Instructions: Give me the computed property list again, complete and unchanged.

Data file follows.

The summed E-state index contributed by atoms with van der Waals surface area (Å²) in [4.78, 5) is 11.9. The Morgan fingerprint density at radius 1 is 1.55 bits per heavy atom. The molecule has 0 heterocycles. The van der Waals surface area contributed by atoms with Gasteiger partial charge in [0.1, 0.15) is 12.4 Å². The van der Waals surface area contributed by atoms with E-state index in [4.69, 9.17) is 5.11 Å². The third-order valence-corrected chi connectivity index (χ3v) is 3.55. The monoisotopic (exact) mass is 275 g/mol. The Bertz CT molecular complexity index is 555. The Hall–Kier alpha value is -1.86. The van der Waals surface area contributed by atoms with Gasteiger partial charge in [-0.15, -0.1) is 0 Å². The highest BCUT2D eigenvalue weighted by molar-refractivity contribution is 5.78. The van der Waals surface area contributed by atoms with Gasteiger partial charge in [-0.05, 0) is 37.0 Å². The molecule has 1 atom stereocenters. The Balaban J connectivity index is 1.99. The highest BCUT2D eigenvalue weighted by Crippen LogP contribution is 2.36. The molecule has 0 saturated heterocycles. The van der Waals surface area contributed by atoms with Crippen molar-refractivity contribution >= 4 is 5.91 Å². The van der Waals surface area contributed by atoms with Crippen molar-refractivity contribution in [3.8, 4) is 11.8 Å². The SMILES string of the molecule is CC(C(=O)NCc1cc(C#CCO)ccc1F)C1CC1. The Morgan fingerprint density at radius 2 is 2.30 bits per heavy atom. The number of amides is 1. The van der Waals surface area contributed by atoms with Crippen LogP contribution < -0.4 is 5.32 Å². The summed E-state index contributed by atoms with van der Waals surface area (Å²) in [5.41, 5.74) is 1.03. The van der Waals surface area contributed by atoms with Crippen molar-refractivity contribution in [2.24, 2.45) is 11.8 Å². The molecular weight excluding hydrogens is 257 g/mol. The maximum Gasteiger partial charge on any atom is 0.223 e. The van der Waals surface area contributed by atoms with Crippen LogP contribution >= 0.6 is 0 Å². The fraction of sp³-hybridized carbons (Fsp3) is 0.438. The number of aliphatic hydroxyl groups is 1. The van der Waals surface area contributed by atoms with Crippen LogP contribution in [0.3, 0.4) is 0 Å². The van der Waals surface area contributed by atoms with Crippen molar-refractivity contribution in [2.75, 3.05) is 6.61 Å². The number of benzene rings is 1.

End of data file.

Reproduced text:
The summed E-state index contributed by atoms with van der Waals surface area (Å²) in [4.78, 5) is 11.9. The Morgan fingerprint density at radius 1 is 1.55 bits per heavy atom. The molecule has 0 heterocycles. The van der Waals surface area contributed by atoms with Gasteiger partial charge in [0.1, 0.15) is 12.4 Å². The van der Waals surface area contributed by atoms with E-state index in [4.69, 9.17) is 5.11 Å². The third-order valence-corrected chi connectivity index (χ3v) is 3.55. The monoisotopic (exact) mass is 275 g/mol. The Bertz CT molecular complexity index is 555. The Hall–Kier alpha value is -1.86. The van der Waals surface area contributed by atoms with Gasteiger partial charge in [-0.15, -0.1) is 0 Å². The highest BCUT2D eigenvalue weighted by molar-refractivity contribution is 5.78. The van der Waals surface area contributed by atoms with Gasteiger partial charge in [-0.05, 0) is 37.0 Å². The molecule has 1 atom stereocenters. The Balaban J connectivity index is 1.99. The highest BCUT2D eigenvalue weighted by Crippen LogP contribution is 2.36. The molecule has 0 saturated heterocycles. The van der Waals surface area contributed by atoms with Crippen molar-refractivity contribution >= 4 is 5.91 Å². The van der Waals surface area contributed by atoms with Crippen molar-refractivity contribution in [3.8, 4) is 11.8 Å². The SMILES string of the molecule is CC(C(=O)NCc1cc(C#CCO)ccc1F)C1CC1. The Morgan fingerprint density at radius 2 is 2.30 bits per heavy atom. The number of amides is 1. The van der Waals surface area contributed by atoms with Crippen LogP contribution < -0.4 is 5.32 Å². The summed E-state index contributed by atoms with van der Waals surface area (Å²) in [5.41, 5.74) is 1.03. The van der Waals surface area contributed by atoms with Crippen molar-refractivity contribution in [2.24, 2.45) is 11.8 Å². The molecular weight excluding hydrogens is 257 g/mol. The maximum Gasteiger partial charge on any atom is 0.223 e. The van der Waals surface area contributed by atoms with Crippen LogP contribution >= 0.6 is 0 Å². The fraction of sp³-hybridized carbons (Fsp3) is 0.438. The number of aliphatic hydroxyl groups is 1. The van der Waals surface area contributed by atoms with Crippen LogP contribution in [0.3, 0.4) is 0 Å². The van der Waals surface area contributed by atoms with Crippen molar-refractivity contribution in [2.75, 3.05) is 6.61 Å². The number of benzene rings is 1.